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Saturday, April 19, 2014

The joy of washing peoples' feet

Sounds creepy, right?  Right.

I am one of those people who is not overly fond of feet, but when it comes to the footwashing which is traditional on Maundy Thursday, all I can say is if you have never participated in it, you probably can't understand.

On Maundy Thursday (Maundy being derived from the Latin phrase mandatum novum, literally "new mandate" from Jesus' words "I give you a new commandment, that you love one another as I have loved you from John 13:1-35), we do a number of things.  We observe the Last Supper, the institution of what has become the principal sacrament for many Christians, the Eucharist.

I should perhaps go on a tangent here and note that the word Eucharist means thanksgiving, and the word Communion (which is often used interchangeably with Eucharist) comes from the Latin root from which we derive the words common and community.  The point of communion is not that we are committing an act of cannibalism.  It is that we are expressing gratitude for the gifts of the earth, of which we are an integral part.

Sharing a meal was and is perhaps still one of the most intimate activities human beings can engage in.  Today, I am grateful my family did not eat while watching TV.  We are at a round table where we shared our days with each other.  Sometimes there were fights, but many of my cherished childhood memories are around the dinner table.

Even if we assume Jesus had not divine powers of prognostication, we know he wasn't an idiot.  He knew exactly what was coming to him in Jerusalem.  He had poked the hornet's nest of political, religious and social privilege, and that NEVER goes over well for the little guy.

So try to imagine being Jesus, knowing what is likely to happen to you.  Wouldn't you want to spend some quality time with your loved ones?  That is what the Last Supper is about.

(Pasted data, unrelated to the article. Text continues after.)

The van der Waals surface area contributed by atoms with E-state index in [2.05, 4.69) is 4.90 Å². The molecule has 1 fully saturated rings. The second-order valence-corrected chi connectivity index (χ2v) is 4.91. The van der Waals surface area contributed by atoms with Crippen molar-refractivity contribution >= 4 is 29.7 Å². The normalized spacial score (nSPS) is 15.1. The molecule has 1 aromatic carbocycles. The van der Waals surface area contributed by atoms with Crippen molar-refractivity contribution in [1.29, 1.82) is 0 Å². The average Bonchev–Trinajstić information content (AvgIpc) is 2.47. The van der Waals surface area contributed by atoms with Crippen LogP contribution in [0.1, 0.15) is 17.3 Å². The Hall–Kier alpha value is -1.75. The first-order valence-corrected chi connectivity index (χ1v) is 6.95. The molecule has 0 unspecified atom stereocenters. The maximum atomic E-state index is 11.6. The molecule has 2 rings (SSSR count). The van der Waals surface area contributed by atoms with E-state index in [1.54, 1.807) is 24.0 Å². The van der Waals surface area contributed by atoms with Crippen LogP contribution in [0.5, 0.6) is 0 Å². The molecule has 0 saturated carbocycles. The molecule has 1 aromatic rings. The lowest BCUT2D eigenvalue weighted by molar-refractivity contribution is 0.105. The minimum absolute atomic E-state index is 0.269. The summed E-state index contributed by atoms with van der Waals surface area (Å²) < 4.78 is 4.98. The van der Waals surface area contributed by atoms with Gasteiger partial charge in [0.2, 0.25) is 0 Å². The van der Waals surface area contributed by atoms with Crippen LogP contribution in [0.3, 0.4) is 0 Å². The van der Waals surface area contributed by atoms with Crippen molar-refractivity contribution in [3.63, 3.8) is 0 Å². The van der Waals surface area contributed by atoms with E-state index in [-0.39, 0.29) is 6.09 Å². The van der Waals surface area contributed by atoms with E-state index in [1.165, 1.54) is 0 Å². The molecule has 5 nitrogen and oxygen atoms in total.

In part.

The other part involves Jesus washing the disciples' feet.  This would have been an amazing gesture to the disciples.  Foot washing was common in the ancient Middle East.  The hot dry climate and the lack of modern transportation meant that if you were hosting a dinner, your guests had likely had to walk a fair distance over hot earth, wearing sandals to boot.  So it was customary for a host to provide water to refresh their guests' feet.

But here is the important point: this was such a humble (and dare I say humiliating) task that it was strictly the purview of the lowliest servant in the house.  The host himself would never debase himself like that, and apparently in wealthy households that had a number of servants, the pecking order meant that this task was even beneath most servants.

And yet Jesus, whom the disciples call Lord and Master and Rabbi and Teacher and Friend debased himself before them in order to wash all their feet.  This is so scandalous that Peter protests, misunderstanding what Jesus is doing.  Peter says, "If you are going to wash my feet, then wash my hands and head also".

But in typical Peter fashion, he has misunderstood what is happening.  Peter thinks Jesus is literally washing him, when in reality his actions have much less to do with Peter and the disciples than they have to do with him.

Jesus explains that he is not washing them.  He is giving them an example of what they should do to one another.

Now obviously, that does not that every Christian should be a chiropodist or podiatrist.  He is not even talking about foot washing specifically per se.

He is talking about reaching out to serve one another in humility.

This is increasingly difficult in our "serve-yourself" culture, and many people rail at the very concept that we should be humble.  But I issue you a challenge, and I would love to hear how it turns out.

Try love.

Try reaching out in kindness when your natural impulse is to snap and give the other person a piece of your mind.

The mind-blowing thing is that according to this Gospel passage, Jesus even washed Judas' feet, knowing full well that Judas had already betrayed him.  Maybe it was his last attempt to sway Judas back, but either way, Jesus chose kindness, integrity, humility and love when most of us would have been livid with rage and pain.

Try reaching out with integrity and love today.  Then tell me how you feel.

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